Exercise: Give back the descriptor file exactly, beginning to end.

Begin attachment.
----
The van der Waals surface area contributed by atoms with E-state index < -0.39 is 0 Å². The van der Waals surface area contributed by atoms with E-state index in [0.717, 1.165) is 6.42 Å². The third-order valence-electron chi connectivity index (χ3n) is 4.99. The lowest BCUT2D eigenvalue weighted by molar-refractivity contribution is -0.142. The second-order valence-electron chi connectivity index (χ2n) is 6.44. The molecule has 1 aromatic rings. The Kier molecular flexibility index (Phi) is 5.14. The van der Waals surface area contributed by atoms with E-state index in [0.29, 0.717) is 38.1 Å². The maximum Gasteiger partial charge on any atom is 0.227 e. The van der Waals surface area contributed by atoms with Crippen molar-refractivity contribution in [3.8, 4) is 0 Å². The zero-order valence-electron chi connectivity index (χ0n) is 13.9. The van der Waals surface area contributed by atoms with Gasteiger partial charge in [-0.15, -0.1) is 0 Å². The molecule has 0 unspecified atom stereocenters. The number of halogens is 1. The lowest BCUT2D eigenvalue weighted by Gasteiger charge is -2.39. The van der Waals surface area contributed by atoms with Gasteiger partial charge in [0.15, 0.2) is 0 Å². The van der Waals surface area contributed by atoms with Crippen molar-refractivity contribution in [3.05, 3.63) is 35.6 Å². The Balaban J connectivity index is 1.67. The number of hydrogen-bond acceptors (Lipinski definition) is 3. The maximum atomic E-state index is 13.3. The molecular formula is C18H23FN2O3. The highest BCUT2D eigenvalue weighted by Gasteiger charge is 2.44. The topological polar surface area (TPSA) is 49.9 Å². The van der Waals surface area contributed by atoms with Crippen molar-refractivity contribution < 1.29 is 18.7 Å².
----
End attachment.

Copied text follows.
The van der Waals surface area contributed by atoms with E-state index < -0.39 is 0 Å². The van der Waals surface area contributed by atoms with E-state index in [0.717, 1.165) is 6.42 Å². The third-order valence-electron chi connectivity index (χ3n) is 4.99. The lowest BCUT2D eigenvalue weighted by molar-refractivity contribution is -0.142. The second-order valence-electron chi connectivity index (χ2n) is 6.44. The molecule has 1 aromatic rings. The Kier molecular flexibility index (Phi) is 5.14. The van der Waals surface area contributed by atoms with E-state index in [0.29, 0.717) is 38.1 Å². The maximum Gasteiger partial charge on any atom is 0.227 e. The van der Waals surface area contributed by atoms with Crippen molar-refractivity contribution in [3.8, 4) is 0 Å². The zero-order valence-electron chi connectivity index (χ0n) is 13.9. The van der Waals surface area contributed by atoms with Gasteiger partial charge in [-0.15, -0.1) is 0 Å². The molecule has 0 unspecified atom stereocenters. The number of halogens is 1. The lowest BCUT2D eigenvalue weighted by Gasteiger charge is -2.39. The van der Waals surface area contributed by atoms with Gasteiger partial charge in [0.15, 0.2) is 0 Å². The van der Waals surface area contributed by atoms with Crippen molar-refractivity contribution in [3.05, 3.63) is 35.6 Å². The Balaban J connectivity index is 1.67. The number of hydrogen-bond acceptors (Lipinski definition) is 3. The maximum atomic E-state index is 13.3. The molecular formula is C18H23FN2O3. The highest BCUT2D eigenvalue weighted by Gasteiger charge is 2.44. The topological polar surface area (TPSA) is 49.9 Å². The van der Waals surface area contributed by atoms with Crippen molar-refractivity contribution < 1.29 is 18.7 Å².